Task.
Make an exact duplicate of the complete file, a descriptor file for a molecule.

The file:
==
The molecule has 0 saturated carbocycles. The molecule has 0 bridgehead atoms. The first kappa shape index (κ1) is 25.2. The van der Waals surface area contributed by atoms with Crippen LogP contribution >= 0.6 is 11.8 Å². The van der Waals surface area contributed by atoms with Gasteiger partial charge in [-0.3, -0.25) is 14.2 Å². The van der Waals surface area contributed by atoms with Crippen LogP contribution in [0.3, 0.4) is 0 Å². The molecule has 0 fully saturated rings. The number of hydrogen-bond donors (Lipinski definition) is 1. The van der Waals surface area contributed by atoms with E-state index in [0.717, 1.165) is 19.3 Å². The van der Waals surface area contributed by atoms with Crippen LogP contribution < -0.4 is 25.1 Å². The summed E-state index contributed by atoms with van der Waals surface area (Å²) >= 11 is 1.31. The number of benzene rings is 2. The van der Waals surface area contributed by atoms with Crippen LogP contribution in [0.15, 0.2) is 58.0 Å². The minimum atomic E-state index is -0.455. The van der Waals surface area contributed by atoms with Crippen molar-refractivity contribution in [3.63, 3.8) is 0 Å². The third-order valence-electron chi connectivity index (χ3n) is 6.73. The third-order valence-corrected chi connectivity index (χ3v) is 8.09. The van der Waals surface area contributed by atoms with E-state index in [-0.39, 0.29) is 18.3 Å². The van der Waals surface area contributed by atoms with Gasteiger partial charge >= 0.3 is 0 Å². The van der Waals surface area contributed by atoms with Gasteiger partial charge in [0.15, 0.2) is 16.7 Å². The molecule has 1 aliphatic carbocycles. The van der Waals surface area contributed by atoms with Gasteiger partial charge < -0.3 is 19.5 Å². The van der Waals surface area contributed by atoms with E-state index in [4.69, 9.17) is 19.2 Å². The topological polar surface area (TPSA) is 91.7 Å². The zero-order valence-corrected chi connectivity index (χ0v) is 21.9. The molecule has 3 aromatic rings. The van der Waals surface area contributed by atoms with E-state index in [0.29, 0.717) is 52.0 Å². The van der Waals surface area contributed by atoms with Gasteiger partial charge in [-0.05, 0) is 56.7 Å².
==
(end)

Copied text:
The molecule has 0 saturated carbocycles. The molecule has 0 bridgehead atoms. The first kappa shape index (κ1) is 25.2. The van der Waals surface area contributed by atoms with Crippen LogP contribution >= 0.6 is 11.8 Å². The van der Waals surface area contributed by atoms with Gasteiger partial charge in [-0.3, -0.25) is 14.2 Å². The van der Waals surface area contributed by atoms with Crippen LogP contribution in [0.3, 0.4) is 0 Å². The molecule has 0 fully saturated rings. The number of hydrogen-bond donors (Lipinski definition) is 1. The van der Waals surface area contributed by atoms with E-state index in [0.717, 1.165) is 19.3 Å². The van der Waals surface area contributed by atoms with Crippen LogP contribution < -0.4 is 25.1 Å². The summed E-state index contributed by atoms with van der Waals surface area (Å²) >= 11 is 1.31. The number of benzene rings is 2. The van der Waals surface area contributed by atoms with Crippen LogP contribution in [0.15, 0.2) is 58.0 Å². The minimum atomic E-state index is -0.455. The van der Waals surface area contributed by atoms with Crippen molar-refractivity contribution in [3.63, 3.8) is 0 Å². The third-order valence-electron chi connectivity index (χ3n) is 6.73. The third-order valence-corrected chi connectivity index (χ3v) is 8.09. The van der Waals surface area contributed by atoms with E-state index in [-0.39, 0.29) is 18.3 Å². The van der Waals surface area contributed by atoms with Gasteiger partial charge >= 0.3 is 0 Å². The van der Waals surface area contributed by atoms with Gasteiger partial charge in [0.15, 0.2) is 16.7 Å². The molecule has 1 aliphatic carbocycles. The van der Waals surface area contributed by atoms with Gasteiger partial charge < -0.3 is 19.5 Å². The van der Waals surface area contributed by atoms with E-state index in [4.69, 9.17) is 19.2 Å². The topological polar surface area (TPSA) is 91.7 Å². The zero-order valence-corrected chi connectivity index (χ0v) is 21.9. The molecule has 3 aromatic rings. The van der Waals surface area contributed by atoms with E-state index in [0.29, 0.717) is 52.0 Å². The van der Waals surface area contributed by atoms with Gasteiger partial charge in [-0.05, 0) is 56.7 Å².